Most people who arrive in Venice and make the time to get beyond Piazza San Marco also know to visit the Santa Maria Gloriosa dei Frari, the magnificent basilica in San Polo filled with works of some of the city’s most famous masters. The soaring altarpiece of Titian’s Assumption is certainly one of them; there’s even a non-Venetian John the Baptist by Donatello. The scholarly to the mildly curious will appreciate many of the fine opere found within the Frari‘s 13th century walls.
I hadn’t paid a personal visit in ages, but had the chance just the other evening when I attended a meeting of a 40xVenezia committee that organizes cultural excursions. Prior to the meeting, we were escorted on a partial but sumptuous tour of the basilica. Fra Nicola was gracious and informative, recounting how the Frari came to be, pointing out various works and the story behind them, even occasionally calling on one of the official guides that happened to be part of the group for a date or name that escaped him.
But once again, it was the Bellini in the Sacristy that got me. Again. Every time. I have been repeatedly over the years, and on each visit I never expect to be so…taken. And I always am. (That makes it a bit like the city itself, then.)
As Fra Nicola explained that evening, the Sacristy was originally the Pesaro family chapel. When these, the Frari’s most generous benefactors were in search of an artist to create a work for family member’s tomb and Titian wasn’t available, they had to “settle” for an aging master, Giovanni Bellini.
The result is a masterful, luminous, three-paneled Virgin and Child that takes my breath away each time I see it.
This painting’s presence is certainly no secret, but with the size of the basilica and the schedule some travelers attempt, it’s easy to abandon the Sacristy and thus the painting for the next “must see” on their list. Instead, if you can manage it, do spend a little time with Bellini’s Virgin. Even if you don’t find it as rewarding as I do, you won’t regret it. (If you do enjoy it, you may also want to visit a similar work of his in the church of San Zaccaria, and even the Bellini “family portrait” in the Querini Stampalia…).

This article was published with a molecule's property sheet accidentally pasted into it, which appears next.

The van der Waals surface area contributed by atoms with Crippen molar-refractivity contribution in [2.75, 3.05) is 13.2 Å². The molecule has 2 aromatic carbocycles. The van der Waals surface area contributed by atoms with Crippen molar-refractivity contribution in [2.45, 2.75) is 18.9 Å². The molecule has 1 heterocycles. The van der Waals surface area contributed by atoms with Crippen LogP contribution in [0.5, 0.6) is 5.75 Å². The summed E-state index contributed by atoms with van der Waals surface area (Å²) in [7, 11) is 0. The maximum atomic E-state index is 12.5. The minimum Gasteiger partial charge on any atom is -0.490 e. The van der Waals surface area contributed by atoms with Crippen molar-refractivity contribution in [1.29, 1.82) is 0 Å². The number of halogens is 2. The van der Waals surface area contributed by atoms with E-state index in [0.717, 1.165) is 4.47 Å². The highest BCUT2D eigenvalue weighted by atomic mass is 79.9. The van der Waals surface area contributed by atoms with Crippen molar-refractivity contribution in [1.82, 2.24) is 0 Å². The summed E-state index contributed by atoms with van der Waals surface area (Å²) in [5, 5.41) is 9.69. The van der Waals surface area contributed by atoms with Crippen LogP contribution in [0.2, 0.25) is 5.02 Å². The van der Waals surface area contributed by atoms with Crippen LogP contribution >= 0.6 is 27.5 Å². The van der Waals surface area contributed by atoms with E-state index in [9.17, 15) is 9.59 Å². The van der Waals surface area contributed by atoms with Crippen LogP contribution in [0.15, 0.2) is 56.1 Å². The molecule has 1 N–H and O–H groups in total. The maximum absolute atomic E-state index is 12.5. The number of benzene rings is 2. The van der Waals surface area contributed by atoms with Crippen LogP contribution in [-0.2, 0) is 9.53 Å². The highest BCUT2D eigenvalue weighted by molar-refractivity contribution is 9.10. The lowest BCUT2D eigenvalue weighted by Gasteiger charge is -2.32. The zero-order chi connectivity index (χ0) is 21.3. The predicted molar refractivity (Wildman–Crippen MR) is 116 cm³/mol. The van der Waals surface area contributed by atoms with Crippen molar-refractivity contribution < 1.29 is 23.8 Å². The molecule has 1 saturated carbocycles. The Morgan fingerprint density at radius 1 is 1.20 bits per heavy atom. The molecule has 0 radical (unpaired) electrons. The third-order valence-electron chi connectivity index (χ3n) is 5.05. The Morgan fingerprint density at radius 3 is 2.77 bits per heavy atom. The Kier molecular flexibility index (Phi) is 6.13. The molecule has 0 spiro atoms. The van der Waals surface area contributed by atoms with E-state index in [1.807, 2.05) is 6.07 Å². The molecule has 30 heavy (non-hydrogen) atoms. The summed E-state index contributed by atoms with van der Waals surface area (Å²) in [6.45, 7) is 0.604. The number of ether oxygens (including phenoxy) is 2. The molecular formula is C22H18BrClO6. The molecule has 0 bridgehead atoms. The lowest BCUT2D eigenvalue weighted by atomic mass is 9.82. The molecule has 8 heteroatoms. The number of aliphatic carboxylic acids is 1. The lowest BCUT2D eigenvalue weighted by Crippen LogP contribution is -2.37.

(To get the most of it and the rest of the Frari story, look into taking a private guide along with you, or find a small group tour – see Friends and Favorites in the sidebar for some recommendations. And don’t forget: The Frari is part of the Chorus, a wide variety of superbly maintained museum churches sprinkled throughout the city. €8 gets you a pass and a map to all of them, and is available at any of them).
One last note: these are photos taken with with permission but unfortunately only with cell phone, so obviously their quality is, um, marginal. However, please remember never to use a flash when taking any photo, and also to make sure that whereever you are, that photos are allowed. The longevity of the artwork thanks you!